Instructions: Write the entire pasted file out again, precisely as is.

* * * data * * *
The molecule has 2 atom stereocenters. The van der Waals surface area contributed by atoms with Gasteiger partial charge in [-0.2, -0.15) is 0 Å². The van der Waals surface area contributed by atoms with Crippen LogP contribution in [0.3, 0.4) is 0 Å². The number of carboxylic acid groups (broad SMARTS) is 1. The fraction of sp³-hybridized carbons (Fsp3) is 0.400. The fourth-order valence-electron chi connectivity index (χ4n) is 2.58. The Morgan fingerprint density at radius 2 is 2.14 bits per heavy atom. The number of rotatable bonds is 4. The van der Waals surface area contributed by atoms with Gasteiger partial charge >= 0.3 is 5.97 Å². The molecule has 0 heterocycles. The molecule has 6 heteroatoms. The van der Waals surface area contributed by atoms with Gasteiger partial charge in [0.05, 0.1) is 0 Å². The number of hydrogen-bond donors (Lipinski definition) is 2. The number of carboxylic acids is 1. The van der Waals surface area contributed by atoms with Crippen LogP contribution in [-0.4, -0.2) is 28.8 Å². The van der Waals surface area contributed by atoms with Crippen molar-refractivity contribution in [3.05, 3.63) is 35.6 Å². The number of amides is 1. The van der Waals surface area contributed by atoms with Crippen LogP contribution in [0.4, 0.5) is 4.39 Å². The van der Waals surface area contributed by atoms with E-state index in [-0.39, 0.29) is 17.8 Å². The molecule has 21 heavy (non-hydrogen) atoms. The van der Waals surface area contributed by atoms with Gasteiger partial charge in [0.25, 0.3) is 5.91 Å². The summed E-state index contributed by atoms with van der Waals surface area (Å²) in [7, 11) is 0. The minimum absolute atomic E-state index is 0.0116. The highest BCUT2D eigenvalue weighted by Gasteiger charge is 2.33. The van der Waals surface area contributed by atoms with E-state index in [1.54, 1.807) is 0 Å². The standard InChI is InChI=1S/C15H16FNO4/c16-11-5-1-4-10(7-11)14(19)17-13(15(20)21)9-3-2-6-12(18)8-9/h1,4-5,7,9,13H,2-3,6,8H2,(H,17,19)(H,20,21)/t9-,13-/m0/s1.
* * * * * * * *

The molecule has 2 atom stereocenters. The van der Waals surface area contributed by atoms with Gasteiger partial charge in [-0.2, -0.15) is 0 Å². The van der Waals surface area contributed by atoms with Crippen LogP contribution in [0.3, 0.4) is 0 Å². The number of carboxylic acid groups (broad SMARTS) is 1. The fraction of sp³-hybridized carbons (Fsp3) is 0.400. The fourth-order valence-electron chi connectivity index (χ4n) is 2.58. The Morgan fingerprint density at radius 2 is 2.14 bits per heavy atom. The number of rotatable bonds is 4. The van der Waals surface area contributed by atoms with Gasteiger partial charge >= 0.3 is 5.97 Å². The molecule has 0 heterocycles. The molecule has 6 heteroatoms. The van der Waals surface area contributed by atoms with Gasteiger partial charge in [0.05, 0.1) is 0 Å². The number of hydrogen-bond donors (Lipinski definition) is 2. The number of carboxylic acids is 1. The van der Waals surface area contributed by atoms with Crippen LogP contribution in [-0.4, -0.2) is 28.8 Å². The van der Waals surface area contributed by atoms with Crippen molar-refractivity contribution in [3.05, 3.63) is 35.6 Å². The number of amides is 1. The van der Waals surface area contributed by atoms with Crippen LogP contribution in [0.4, 0.5) is 4.39 Å². The van der Waals surface area contributed by atoms with E-state index in [-0.39, 0.29) is 17.8 Å². The molecule has 21 heavy (non-hydrogen) atoms. The van der Waals surface area contributed by atoms with Gasteiger partial charge in [0.25, 0.3) is 5.91 Å². The summed E-state index contributed by atoms with van der Waals surface area (Å²) in [7, 11) is 0. The minimum absolute atomic E-state index is 0.0116. The highest BCUT2D eigenvalue weighted by Gasteiger charge is 2.33. The van der Waals surface area contributed by atoms with E-state index in [1.54, 1.807) is 0 Å². The standard InChI is InChI=1S/C15H16FNO4/c16-11-5-1-4-10(7-11)14(19)17-13(15(20)21)9-3-2-6-12(18)8-9/h1,4-5,7,9,13H,2-3,6,8H2,(H,17,19)(H,20,21)/t9-,13-/m0/s1.